Russia Takes Control Of Almaty Airport Following Unrest

After a request for help with what he is calling ‘foreign-trained terrorists’, states that are part of the Collective Security Treaty Organization have sent forces to the aid of Kazakhstan’s President Tokayev. Russia confirmed on Friday that its troops had taken full control of Almaty International Airport. Meanwhile, others claim the protests in Kazakhstan are part of a plot to destabilize the broader region.

Russian PM arrives Kazakhstan
Russian troops have arrived in Kazakhstan and taken control of Almaty’s airport following a request for help from the country’s president. Pictured is the Russian prime minister’s arrival to Almaty earlier this week. Photo: Getty Images

‘Shoot without warning’ President says

Following civil unrest and a deteriorating security situation in the country, protesters seized the airport of Kazakhstan’s capital Almaty on January 5th. The country’s President, Kassym-Jomart Tokayev, has ordered security forces to ‘shoot without warning’ to quell the ongoing anti-government protests related to runaway fuel prices. The president claims the dissent is fuelled by ‘bandits’ and ‘foreign-trained’ terrorists, with whom he would refuse to negotiate.

Meanwhile, the situation at Almaty International Airport (ALA) has been brought under control by Russian military forces. The troops arrived on nine Ilyushin Il-76 planes. This was confirmed by Igor Konashenkov, spokesperson for the Russian Defense Ministry, on Friday morning.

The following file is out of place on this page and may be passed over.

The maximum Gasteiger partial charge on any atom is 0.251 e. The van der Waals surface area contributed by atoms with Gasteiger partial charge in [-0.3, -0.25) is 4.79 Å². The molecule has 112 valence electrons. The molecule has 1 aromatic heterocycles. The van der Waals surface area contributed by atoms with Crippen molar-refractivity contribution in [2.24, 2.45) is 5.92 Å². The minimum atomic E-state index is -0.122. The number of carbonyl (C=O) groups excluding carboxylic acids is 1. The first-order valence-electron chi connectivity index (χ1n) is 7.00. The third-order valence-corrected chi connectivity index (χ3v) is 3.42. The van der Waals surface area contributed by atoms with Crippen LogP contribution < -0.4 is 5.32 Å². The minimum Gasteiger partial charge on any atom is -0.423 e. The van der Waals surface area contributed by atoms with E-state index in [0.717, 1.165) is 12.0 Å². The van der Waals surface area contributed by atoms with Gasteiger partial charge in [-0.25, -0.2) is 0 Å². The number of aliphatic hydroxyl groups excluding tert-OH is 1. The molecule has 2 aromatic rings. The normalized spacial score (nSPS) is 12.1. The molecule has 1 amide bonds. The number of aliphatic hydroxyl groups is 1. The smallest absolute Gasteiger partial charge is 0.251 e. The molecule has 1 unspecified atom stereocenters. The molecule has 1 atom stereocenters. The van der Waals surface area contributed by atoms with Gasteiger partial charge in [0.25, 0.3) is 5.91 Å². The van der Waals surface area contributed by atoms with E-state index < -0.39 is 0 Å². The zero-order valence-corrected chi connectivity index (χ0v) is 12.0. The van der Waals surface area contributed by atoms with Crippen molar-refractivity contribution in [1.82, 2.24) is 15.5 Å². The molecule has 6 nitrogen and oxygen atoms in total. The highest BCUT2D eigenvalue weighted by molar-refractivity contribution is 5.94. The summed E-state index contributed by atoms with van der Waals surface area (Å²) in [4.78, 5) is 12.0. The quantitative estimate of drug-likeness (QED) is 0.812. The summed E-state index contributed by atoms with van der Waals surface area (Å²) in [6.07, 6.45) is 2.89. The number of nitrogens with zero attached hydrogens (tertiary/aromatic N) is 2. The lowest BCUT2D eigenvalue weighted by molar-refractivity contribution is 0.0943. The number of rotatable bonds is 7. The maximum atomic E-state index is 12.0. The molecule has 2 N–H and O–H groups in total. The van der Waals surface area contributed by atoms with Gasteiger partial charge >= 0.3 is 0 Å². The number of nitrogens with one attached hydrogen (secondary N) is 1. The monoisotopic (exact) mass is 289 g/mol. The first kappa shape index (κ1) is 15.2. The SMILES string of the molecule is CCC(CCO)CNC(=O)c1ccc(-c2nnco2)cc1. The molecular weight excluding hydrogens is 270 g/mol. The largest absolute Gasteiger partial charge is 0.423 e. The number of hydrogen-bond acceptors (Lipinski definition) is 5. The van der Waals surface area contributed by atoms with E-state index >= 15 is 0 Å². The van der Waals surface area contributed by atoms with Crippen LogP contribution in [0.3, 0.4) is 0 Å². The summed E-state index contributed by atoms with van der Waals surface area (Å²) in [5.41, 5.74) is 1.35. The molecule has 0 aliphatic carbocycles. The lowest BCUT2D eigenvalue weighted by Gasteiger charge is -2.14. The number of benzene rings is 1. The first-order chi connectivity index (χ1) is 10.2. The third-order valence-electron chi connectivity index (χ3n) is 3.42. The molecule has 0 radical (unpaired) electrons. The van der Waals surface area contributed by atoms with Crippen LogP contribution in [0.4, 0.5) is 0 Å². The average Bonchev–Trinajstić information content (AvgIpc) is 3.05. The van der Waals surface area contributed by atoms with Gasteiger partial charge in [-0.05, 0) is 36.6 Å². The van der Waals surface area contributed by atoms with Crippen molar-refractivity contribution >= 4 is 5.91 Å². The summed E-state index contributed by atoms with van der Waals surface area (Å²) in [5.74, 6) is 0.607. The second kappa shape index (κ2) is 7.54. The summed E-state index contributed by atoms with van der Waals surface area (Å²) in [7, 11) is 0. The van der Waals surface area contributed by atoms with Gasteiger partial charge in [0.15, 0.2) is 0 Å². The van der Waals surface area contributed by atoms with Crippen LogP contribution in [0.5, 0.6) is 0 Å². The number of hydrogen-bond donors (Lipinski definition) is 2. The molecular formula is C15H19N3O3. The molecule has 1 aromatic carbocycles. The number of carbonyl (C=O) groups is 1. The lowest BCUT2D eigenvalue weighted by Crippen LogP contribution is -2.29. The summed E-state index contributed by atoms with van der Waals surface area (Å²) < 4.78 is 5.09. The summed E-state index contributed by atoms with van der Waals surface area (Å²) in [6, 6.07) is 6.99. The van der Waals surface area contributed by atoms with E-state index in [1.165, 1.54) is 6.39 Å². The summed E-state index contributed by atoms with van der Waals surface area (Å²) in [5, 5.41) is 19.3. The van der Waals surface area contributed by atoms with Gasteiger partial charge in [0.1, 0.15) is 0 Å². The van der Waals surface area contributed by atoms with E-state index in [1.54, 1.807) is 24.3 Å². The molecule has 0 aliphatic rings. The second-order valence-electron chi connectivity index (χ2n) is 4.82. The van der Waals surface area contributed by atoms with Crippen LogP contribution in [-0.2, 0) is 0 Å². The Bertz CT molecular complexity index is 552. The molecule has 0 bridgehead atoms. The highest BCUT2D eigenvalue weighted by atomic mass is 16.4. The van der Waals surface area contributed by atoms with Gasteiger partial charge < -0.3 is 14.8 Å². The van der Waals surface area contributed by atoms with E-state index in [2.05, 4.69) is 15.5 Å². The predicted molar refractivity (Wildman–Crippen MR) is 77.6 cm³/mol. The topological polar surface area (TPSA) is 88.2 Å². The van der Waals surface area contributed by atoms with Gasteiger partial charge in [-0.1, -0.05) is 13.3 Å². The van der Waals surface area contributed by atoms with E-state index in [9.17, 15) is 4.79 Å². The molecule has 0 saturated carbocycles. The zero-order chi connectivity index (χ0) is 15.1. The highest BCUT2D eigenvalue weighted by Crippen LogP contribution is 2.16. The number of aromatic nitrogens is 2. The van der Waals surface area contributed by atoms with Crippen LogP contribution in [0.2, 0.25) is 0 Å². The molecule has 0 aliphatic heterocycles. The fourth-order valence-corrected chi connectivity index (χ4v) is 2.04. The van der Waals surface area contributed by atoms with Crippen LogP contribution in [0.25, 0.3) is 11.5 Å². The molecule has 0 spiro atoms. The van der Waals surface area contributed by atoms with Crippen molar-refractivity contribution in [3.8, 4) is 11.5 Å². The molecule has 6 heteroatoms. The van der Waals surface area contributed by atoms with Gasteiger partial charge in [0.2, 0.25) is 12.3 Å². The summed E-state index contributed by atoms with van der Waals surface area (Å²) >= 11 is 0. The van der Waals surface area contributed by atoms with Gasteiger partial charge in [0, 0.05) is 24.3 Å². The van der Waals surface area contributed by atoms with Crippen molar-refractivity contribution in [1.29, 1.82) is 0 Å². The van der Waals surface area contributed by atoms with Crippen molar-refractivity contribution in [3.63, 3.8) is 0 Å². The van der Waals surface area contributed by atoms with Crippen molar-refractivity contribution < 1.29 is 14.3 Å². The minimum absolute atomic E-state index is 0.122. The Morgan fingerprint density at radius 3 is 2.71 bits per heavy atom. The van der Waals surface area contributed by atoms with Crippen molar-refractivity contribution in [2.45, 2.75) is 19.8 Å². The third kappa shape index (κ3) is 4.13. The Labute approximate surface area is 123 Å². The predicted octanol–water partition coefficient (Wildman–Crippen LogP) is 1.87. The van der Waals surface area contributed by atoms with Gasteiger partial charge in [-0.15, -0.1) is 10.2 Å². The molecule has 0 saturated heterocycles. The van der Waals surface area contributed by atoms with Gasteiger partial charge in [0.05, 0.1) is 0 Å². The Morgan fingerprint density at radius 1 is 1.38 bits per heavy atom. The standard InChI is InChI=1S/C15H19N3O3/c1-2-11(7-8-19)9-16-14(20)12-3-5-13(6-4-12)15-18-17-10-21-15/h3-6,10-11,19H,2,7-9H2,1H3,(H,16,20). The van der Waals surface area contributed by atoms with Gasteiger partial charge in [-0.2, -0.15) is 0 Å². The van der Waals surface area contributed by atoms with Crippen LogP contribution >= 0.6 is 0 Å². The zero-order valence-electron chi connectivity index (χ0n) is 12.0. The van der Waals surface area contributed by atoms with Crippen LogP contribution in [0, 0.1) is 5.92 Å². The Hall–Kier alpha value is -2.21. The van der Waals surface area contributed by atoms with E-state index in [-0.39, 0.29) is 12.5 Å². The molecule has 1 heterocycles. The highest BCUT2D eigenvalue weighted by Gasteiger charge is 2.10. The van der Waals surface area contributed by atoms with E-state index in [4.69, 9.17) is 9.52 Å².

“The Almaty airport has now been taken under full control in a joint effort with Kazakhstan Republic’s law enforcement agencies,” he told news agency TASS earlier today.

Il-78
The troops flew in on nine Ilyushin Il-76 Russian Air Force aircraft. Photo: Schmidy87 via Wikimedia Commons

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Armenian troops also on the way

Russia’s intervention followed an appeal for help from Tokayev through the Collective Security Treaty Organization (CSTO), which includes Russia, Armenia, Belarus, Kazakhstan, Kyrgyzstan, and Tajikistan.

The arrival of Russian troops in Almaty marked the first joint action since the founding of the CSTO in 1999. Armenia also deployed soldiers to Kazakhstan from Yerevan’s Zvartnots Airport on Friday morning.

“We are talking about the collective peacekeeping forces of the CSTO. The decision was made collectively in response to the request of the legitimate authorities of Kazakhstan,” Maria Zakharova, spokesperson for the Russian Foreign Ministry, informed the reporters of TASS on Thursday.

Air Astana, Kazakhstan, Almaty Airport
Several airlines, including flag carrier Air Astana, have halted operations in and out of Almaty. Photo: Getty Images

Moral support from Belarus

President Tokayev is receiving support in his ‘foreign influence’ narrative (more and more often used by Russia to crack down on human rights activism and NGOs) from the President of Belarus.

Alexandr Lukashenko, responsible for the forced landing of Ryanair flight FR4978 in Minsk in May last year in order to apprehend journalist Roman Protasevich, claimed the protests were part of a bigger plan to destabilize the neighborhood.

“Kazakhstan is an attempt to attack the post-Soviet states along the perimeter of Russia. They need to drown Russia in blood. I repeat once again: if Russia collapses, we have no idea where it will end,” the President, often referred to as Europe’s last dictator, told reporters on Friday. 

Airlines are cutting flights

Several airlines have suspended operations to Kazakhstan amid the unrest. Kuwait’s Jazeera Airways, flydubai, and Air Arabia have all canceled flights to Almaty. Aeroflot has followed suit, along with Belavia and Lufthansa. S7 has also suspended services to other cities in Kazakhstan over the coming two days.

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